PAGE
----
However, it isn’t perfect. For one thing, it is heavily weighted towards quotes from Ichiro’s early years, likely a result of how this book was originally written in 2001. In addition, those who expect it to be a biography would end up being greatly disappointed- although Baseball Is Just Baseball makes no claim to being such a book.

However, all-and-all, I would recommend this book, especially for fans of Ichiro or of good baseball quotes.


Images of Game One of the ALDS

Baltimore was miserable on Sunday: it was cold, the sky was dark, and then it rained. And rained. And rained. And then, finally, Game One of the American League Division Series, which was eight innings of exhilaration and one of the loudest crowds I’ve ever been in followed by another inning where Camden Yards became a morgue. And my camera’s batteries were rather finicky, totally ruining many other opportunities for photos.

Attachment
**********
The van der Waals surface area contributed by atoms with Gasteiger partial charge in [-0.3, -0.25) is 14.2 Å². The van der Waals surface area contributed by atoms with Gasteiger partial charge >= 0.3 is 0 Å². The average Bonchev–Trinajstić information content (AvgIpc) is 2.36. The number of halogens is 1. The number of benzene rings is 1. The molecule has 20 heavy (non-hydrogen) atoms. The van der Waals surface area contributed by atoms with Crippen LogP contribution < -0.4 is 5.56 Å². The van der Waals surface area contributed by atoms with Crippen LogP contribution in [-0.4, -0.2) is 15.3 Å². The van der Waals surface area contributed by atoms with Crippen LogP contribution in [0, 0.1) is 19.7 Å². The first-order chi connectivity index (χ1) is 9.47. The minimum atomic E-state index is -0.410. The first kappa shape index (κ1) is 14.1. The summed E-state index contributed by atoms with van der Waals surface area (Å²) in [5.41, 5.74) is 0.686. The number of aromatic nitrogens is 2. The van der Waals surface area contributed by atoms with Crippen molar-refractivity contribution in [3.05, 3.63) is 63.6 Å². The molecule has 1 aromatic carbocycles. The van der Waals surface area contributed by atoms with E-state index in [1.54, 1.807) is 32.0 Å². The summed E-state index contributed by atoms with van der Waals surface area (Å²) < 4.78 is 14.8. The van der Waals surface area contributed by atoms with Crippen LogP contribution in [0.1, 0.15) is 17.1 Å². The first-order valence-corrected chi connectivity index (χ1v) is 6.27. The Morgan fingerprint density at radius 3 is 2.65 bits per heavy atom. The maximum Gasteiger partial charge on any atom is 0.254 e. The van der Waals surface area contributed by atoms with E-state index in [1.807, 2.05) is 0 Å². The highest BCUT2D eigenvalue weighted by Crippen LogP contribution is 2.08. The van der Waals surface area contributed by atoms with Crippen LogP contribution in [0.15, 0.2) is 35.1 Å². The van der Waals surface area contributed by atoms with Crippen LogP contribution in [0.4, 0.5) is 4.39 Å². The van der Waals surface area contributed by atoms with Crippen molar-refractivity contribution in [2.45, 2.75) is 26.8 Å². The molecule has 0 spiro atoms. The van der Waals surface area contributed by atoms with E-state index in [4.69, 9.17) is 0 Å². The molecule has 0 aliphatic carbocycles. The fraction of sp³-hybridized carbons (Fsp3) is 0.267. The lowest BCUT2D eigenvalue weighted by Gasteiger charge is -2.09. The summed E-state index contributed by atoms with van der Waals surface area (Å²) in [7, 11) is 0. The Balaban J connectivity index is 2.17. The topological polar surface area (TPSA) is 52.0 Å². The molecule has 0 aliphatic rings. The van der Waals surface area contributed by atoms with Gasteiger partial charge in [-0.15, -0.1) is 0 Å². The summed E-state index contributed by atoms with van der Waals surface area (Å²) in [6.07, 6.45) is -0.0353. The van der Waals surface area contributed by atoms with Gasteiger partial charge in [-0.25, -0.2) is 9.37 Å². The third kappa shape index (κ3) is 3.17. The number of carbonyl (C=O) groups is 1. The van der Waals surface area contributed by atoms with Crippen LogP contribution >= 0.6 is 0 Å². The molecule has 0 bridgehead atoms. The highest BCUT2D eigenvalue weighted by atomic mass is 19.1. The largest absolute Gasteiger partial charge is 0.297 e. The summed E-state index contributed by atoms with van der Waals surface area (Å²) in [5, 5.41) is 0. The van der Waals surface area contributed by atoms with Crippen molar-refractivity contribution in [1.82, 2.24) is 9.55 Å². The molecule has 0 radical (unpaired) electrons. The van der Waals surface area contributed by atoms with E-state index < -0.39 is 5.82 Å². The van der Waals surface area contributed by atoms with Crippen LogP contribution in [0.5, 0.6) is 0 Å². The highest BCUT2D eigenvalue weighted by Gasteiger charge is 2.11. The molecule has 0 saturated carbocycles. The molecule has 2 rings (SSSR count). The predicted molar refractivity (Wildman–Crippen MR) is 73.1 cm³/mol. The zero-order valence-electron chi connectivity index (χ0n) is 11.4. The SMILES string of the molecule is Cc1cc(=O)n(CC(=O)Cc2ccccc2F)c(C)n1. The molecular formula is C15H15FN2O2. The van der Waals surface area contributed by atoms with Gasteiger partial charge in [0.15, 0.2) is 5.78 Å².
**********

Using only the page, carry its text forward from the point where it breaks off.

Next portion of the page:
So, here we go (after the jump):

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Random Video of the Undetermined Time: Before Ichiro, there was Maddux

As I work on my recollections and photos from Game 1 of the American League Division Series between the Orioles and Yankees, perhaps now is a good time to talk about perhaps the signature play of Game 2: Ichiro’s dancing avoidance of Matt Wieters to score the first run of the game.

Ichiro has had many signature moments, but that play may be one of his best, it was something that nobody had ever seen before.